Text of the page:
Scott Simon

Scott Simon is one of America's most admired writers and broadcasters. He has reported from all fifty states, five continents, and ten wars, from El Salvador to Sarajevo to Afghanistan and Iraq. His books have chronicled character and characters, in war and peace, sports and art, tragedy and comedy.

Simon's weekly show, Weekend Edition Saturday, has been called by the Washington Post, "the most literate, witty, moving, and just plain interesting news show on any dial," and by Brett Martin of Time Out New York, "the most eclectic, intelligent two hours of broadcasting on the airwaves." He has won every major award in broadcasting, including the Peabody, the Emmy, the Columbia-DuPont, the Ohio State Award, the Robert F. Kennedy Journalism Award, and the Sidney Hillman Award. Simon received the Presidential End Hunger Award for his coverage of the Ethiopian civil war and famine, and a special citation from the Peabody Awards for his weekly essays, which were cited as "consistently thoughtful, graceful, and challenging." He has also received the Barry M. Goldwater Award from the Human Rights Fund. Recently, he was awarded the Studs Terkel Award.

Simon has hosted many television specials, including the PBS's "State of Mind," "Voices of Vision," and "Need to Know." "The Paterson Project" won a national Emmy, as did his two-hour special from the Rio Earth Summit meeting. He co-anchored PBS's "Millennium 2000" coverage in concert with the BBC, and has co-hosted the televised Columbia-DuPont Awards. He also became familiar to viewers in Great Britain as host of the continuing BBC series, "Eyewitness," and a special on the White House press corps. He has appeared as a guest and commentator on all major networks, including BBC, NBC, CNN, and ESPN.

Simon has contributed articles to The New York Times, The Los Angeles Times, The New York Times Book Review, The Wall Street Journal, The Sunday Times of London, The Guardian, and Gourmet among other publications, and won a James Beard Award for his story, "Conflict Cuisine" in Gourmet. He has received numerous honorary degrees.

Sports Illustrated called his book Home and Away: Memoir of a Fan "extraordinary...uniformly superb...a memoir of such breadth and reach that it compares favorably with Fredrick Exley's A Fan's Notes." It was at the top of several non-fiction bestseller lists. His book, and Jackie Robinson and the Integration of Baseball, was Barnes and Noble's Sports Book of the Year. His novel, Pretty Birds, the story of two teenage girls in Sarajevo during the siege, received rave reviews, with Scott Turow calling it, "the most auspicious fiction debut by a journalist of note since Tom Wolfe's. . . always gripping, always tender, and often painfully funny. It is a marvel of technical finesse, close observation, and a perfectly pitched heart." Windy City, Simon's second novel, is a political comedy set in the Chicago City Council. Baby, We Were Meant for Each Other, an essay about the joys of adoption, was published in August 2010.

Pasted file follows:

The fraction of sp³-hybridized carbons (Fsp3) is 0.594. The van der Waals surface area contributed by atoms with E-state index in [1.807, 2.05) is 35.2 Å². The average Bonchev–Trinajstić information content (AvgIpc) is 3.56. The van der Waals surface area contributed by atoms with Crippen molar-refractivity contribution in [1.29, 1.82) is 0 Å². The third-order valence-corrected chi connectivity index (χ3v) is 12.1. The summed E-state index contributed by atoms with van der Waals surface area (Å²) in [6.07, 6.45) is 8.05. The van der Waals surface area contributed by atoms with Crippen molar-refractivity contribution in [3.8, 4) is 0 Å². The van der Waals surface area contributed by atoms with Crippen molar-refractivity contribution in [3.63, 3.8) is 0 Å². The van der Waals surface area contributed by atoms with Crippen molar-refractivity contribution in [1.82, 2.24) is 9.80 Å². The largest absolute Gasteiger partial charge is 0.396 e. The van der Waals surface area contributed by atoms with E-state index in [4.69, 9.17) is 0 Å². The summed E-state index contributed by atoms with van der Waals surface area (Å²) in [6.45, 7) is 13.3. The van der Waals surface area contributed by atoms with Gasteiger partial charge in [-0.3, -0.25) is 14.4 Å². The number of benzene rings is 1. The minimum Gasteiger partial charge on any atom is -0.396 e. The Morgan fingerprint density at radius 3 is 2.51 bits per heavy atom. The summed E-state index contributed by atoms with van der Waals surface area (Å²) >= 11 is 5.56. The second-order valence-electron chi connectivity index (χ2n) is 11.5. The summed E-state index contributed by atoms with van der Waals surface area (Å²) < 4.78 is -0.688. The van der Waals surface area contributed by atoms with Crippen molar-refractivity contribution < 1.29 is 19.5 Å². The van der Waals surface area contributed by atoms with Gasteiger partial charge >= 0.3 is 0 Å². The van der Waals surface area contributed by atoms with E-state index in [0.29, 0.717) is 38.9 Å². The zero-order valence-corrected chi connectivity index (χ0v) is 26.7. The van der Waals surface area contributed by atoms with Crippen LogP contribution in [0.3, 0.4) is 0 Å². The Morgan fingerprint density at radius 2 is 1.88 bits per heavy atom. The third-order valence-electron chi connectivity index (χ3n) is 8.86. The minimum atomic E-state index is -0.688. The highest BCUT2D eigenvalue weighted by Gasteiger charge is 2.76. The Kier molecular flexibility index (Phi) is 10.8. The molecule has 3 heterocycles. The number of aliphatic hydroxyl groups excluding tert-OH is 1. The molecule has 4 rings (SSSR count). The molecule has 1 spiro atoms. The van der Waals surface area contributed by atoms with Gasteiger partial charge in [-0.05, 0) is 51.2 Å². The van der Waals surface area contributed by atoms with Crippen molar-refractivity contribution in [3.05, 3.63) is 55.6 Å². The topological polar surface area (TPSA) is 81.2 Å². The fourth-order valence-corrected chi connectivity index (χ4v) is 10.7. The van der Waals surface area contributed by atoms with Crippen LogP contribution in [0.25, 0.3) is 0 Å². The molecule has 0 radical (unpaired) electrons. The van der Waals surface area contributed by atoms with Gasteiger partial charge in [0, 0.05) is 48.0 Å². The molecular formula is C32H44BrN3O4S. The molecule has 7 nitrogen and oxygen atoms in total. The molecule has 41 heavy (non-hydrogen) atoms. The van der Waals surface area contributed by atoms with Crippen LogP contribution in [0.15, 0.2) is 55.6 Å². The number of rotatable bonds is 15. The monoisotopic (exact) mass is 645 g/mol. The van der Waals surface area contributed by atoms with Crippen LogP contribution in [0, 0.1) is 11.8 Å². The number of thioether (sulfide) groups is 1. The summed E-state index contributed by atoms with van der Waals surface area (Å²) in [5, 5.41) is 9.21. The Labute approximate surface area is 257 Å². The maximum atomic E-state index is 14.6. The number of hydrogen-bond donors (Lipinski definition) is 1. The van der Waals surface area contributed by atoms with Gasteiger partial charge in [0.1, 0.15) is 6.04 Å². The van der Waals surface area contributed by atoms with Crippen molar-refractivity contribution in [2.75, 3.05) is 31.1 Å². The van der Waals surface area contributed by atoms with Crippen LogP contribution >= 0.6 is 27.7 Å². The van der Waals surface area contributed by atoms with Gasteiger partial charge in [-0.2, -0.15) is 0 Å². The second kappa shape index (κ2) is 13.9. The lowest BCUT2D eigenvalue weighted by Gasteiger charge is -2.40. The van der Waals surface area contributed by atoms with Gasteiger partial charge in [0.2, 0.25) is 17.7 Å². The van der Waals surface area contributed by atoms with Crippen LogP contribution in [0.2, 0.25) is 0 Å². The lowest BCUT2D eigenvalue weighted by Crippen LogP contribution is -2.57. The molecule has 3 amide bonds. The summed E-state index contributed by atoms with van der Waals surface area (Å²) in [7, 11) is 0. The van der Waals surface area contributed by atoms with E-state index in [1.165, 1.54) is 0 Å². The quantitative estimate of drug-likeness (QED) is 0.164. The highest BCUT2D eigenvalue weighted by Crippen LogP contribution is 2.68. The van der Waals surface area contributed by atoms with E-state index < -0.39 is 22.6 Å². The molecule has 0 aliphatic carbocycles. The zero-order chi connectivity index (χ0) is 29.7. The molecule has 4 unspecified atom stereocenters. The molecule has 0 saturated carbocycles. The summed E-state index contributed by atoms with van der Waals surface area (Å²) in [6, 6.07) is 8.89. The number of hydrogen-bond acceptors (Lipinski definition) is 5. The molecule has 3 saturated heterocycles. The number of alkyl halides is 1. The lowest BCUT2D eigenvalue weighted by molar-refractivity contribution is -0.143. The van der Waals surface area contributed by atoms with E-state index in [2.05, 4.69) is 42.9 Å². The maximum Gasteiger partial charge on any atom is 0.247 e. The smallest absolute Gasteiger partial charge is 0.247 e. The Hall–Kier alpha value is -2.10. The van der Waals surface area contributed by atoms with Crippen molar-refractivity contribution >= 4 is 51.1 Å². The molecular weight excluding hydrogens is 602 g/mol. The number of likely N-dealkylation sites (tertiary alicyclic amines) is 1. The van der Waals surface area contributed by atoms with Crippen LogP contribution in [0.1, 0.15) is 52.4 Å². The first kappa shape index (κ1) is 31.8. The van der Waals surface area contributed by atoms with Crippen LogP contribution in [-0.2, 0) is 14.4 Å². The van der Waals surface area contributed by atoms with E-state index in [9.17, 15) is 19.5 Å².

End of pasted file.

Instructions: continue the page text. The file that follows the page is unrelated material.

Simon's tweets to his 1.25 million Twitter followers from his mother's bedside in the summer of 2013 gathered major media attention around the world. They inspired his New York Times bestseller book Unforgettable: A Son, a Mother, and the Lessons of a Lifetime. Laura Hillenbrand, the author of Unbroken and Seabiscuit, called the book "poignant, funny, intimate, and unforgettable." Scott Turow called it "a treasure. It is as poignant and tender and wise as Tuesdays with Morrie, with the added virtues of being unflinching and, quite often, very funny." Laurie Halse Anderson just called the book, "Amazing. Breathtaking. Affirming. This book will change lives, restore hopes to the brokenhearted, and remind the rest of us what is truly important." Carlos Lozado of The Washington Post called it, in a rave review, "a book that easily matches its title."

Simon also wrote the book Just Getting Started with Tony Bennett. His latest books is My Cubs: A Love Story about his lifelong fandom of the Chicago Cubs, and their historic World Series victory.

Simon is a native of Chicago and the son of comedian Ernie Simon and Patricia Lyons Simon. He is married to Caroline Richard Simon, and their daughters are Elise and Paulina. His hobbies are books, theater, ballet, British comedy, Mexican cooking, and "bleeding for the Chicago Cubs." He has thrown out the first pitch at Wrigley Field (low and outside) and appeared as Mother Ginger in the Ballet Austin production of The Nutcracker. Scott received the Order of Lincoln from the State of Illinois in 2016, the state's highest honor. He adds, "If you prick me, I'll bleed Chicago Cubs blue."

It may be strange for tourists to land in Hong Kong to find throngs of impassioned protesters. They might wonder: What do they expect me to do about the Chinese government?

Tourists come from all over the world to see the elegantly industrious city-state.